Writing this is part-catharsis. I’ve been in a hell of a place the past couple of months, and that will probably be of no surprise when I explain.

On the 23rd of June 2013, after suffering for over thirty years with multiple sclerosis, my birth mother, Sandra, died in hospital. Her husband Peter, myself, and my partner was there as she drew her last breath. I’ve never seen someone die in front of me, and Sandra was the person I had the most complicated relationship with. Regardless, I was glad to be there.

Though Sandra was my birth-mother, we were brought up as ‘kind of’ siblings because my grandparents adopted me. There were several years I didn’t speak to her. Twice, I walked out after arguments with her. She had problems with rage.

Sandra was so angry with the world. I suppose she had good reason to be. She became a mother at fourteen years of age. She later told me about all the shame she’d felt at my birth. After that, she had a disastrous first marriage.

She married a second time, then was told two years later that she had multiple sclerosis. Her husband, Peter, told me recently that when they got the diagnosis they didn’t really know what it meant. Peter stuck by her though. Right until the end.

Her second son, Mark, (who she raised) was always in trouble with the police. He frequently stole from her; he masked his pain with drugs. Mark’s first daughter has now grown up and chosen to follow her father’s path.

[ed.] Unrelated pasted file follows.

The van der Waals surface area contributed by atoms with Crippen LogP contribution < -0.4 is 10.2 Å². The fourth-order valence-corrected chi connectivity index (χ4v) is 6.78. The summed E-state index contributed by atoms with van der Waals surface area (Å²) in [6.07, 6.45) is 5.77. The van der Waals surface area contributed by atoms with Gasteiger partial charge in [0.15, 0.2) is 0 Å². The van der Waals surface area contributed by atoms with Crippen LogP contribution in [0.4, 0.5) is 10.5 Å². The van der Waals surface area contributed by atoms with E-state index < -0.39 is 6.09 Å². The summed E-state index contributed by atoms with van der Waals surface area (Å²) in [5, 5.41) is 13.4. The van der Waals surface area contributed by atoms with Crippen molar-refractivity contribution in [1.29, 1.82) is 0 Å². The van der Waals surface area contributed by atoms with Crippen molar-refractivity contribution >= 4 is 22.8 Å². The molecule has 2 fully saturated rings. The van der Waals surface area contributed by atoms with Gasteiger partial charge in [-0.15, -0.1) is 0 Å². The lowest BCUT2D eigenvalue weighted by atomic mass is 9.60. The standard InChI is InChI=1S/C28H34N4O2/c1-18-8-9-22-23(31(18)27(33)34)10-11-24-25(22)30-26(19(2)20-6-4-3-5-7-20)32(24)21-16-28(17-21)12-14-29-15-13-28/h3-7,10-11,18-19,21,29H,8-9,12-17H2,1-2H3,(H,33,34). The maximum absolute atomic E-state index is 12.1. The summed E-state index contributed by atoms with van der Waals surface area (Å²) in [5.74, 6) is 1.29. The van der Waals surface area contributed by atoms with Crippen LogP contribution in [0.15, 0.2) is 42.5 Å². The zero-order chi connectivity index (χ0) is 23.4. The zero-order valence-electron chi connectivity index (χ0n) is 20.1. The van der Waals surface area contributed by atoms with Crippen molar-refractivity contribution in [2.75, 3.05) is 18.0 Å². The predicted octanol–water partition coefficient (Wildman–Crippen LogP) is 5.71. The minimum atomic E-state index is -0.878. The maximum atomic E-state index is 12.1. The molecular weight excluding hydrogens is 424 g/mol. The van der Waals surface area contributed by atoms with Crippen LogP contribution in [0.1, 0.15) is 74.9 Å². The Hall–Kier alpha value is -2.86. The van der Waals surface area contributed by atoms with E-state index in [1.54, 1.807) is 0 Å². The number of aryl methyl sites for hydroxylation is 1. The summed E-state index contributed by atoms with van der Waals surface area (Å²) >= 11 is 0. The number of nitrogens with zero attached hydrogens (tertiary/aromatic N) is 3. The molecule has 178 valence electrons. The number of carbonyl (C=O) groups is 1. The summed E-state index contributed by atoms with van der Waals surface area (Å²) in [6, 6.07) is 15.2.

For Sandra and Peter, life was as bleak as it could be.

The day after she died, I posted her photo on Facebook. She hated having her photo taken; she hated being out in public. Sandra was very self-conscious of how disabled she was. She was in poor health for a very long time. The first time she met my partner, he was really shocked. I don’t think he’d ever seen anyone that disabled before.

The following is what I wrote on Facebook, beside the photo posted above. It formed the basis of my speech at her funeral. It still makes me cry.

Sandra Hulme: She would have been the hard girl who sat in the back seat of the school bus. She had LPs by T.Rex, Sam & Dave, and David Bowie. She had the cruellest sense of humour.

But nobody deserved the cruel hand she was dealt, through MS, through so many personal troubles. I’m sad you have gone, Sandra, but am glad you are no longer suffering.

She scared me, as I was in awe of her and the pain she was dealt. She handled it all with the strength of lions.

Goodbye, Sandra. I love you and thank you for everything.